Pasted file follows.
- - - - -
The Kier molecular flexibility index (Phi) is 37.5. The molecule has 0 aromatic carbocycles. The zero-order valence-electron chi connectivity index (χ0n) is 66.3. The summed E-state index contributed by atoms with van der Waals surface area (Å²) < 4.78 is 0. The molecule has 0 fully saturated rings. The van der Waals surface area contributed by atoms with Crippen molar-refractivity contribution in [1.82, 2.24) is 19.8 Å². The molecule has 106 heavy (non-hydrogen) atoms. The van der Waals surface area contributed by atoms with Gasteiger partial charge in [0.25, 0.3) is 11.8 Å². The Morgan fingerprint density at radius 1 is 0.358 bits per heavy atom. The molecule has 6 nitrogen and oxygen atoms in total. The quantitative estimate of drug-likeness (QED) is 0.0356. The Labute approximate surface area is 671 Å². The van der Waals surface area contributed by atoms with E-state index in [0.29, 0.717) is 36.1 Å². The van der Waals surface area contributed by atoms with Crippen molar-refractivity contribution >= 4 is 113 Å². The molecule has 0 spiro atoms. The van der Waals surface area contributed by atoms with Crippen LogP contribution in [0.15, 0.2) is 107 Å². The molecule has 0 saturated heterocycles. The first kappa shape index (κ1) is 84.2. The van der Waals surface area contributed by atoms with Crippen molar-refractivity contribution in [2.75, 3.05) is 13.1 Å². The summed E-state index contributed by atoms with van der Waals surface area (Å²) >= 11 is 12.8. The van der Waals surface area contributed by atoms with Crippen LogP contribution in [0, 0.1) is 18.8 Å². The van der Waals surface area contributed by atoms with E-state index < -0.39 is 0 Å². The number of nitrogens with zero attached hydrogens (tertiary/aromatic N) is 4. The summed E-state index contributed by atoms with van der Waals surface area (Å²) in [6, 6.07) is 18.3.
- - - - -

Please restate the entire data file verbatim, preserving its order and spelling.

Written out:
The Kier molecular flexibility index (Phi) is 37.5. The molecule has 0 aromatic carbocycles. The zero-order valence-electron chi connectivity index (χ0n) is 66.3. The summed E-state index contributed by atoms with van der Waals surface area (Å²) < 4.78 is 0. The molecule has 0 fully saturated rings. The van der Waals surface area contributed by atoms with Crippen molar-refractivity contribution in [1.82, 2.24) is 19.8 Å². The molecule has 106 heavy (non-hydrogen) atoms. The van der Waals surface area contributed by atoms with Gasteiger partial charge in [0.25, 0.3) is 11.8 Å². The Morgan fingerprint density at radius 1 is 0.358 bits per heavy atom. The molecule has 6 nitrogen and oxygen atoms in total. The quantitative estimate of drug-likeness (QED) is 0.0356. The Labute approximate surface area is 671 Å². The van der Waals surface area contributed by atoms with E-state index in [0.29, 0.717) is 36.1 Å². The van der Waals surface area contributed by atoms with Crippen molar-refractivity contribution >= 4 is 113 Å². The molecule has 0 spiro atoms. The van der Waals surface area contributed by atoms with Crippen LogP contribution in [0.15, 0.2) is 107 Å². The molecule has 0 saturated heterocycles. The first kappa shape index (κ1) is 84.2. The van der Waals surface area contributed by atoms with Crippen molar-refractivity contribution in [2.75, 3.05) is 13.1 Å². The summed E-state index contributed by atoms with van der Waals surface area (Å²) >= 11 is 12.8. The van der Waals surface area contributed by atoms with Crippen LogP contribution in [0, 0.1) is 18.8 Å². The van der Waals surface area contributed by atoms with E-state index < -0.39 is 0 Å². The number of nitrogens with zero attached hydrogens (tertiary/aromatic N) is 4. The summed E-state index contributed by atoms with van der Waals surface area (Å²) in [6, 6.07) is 18.3.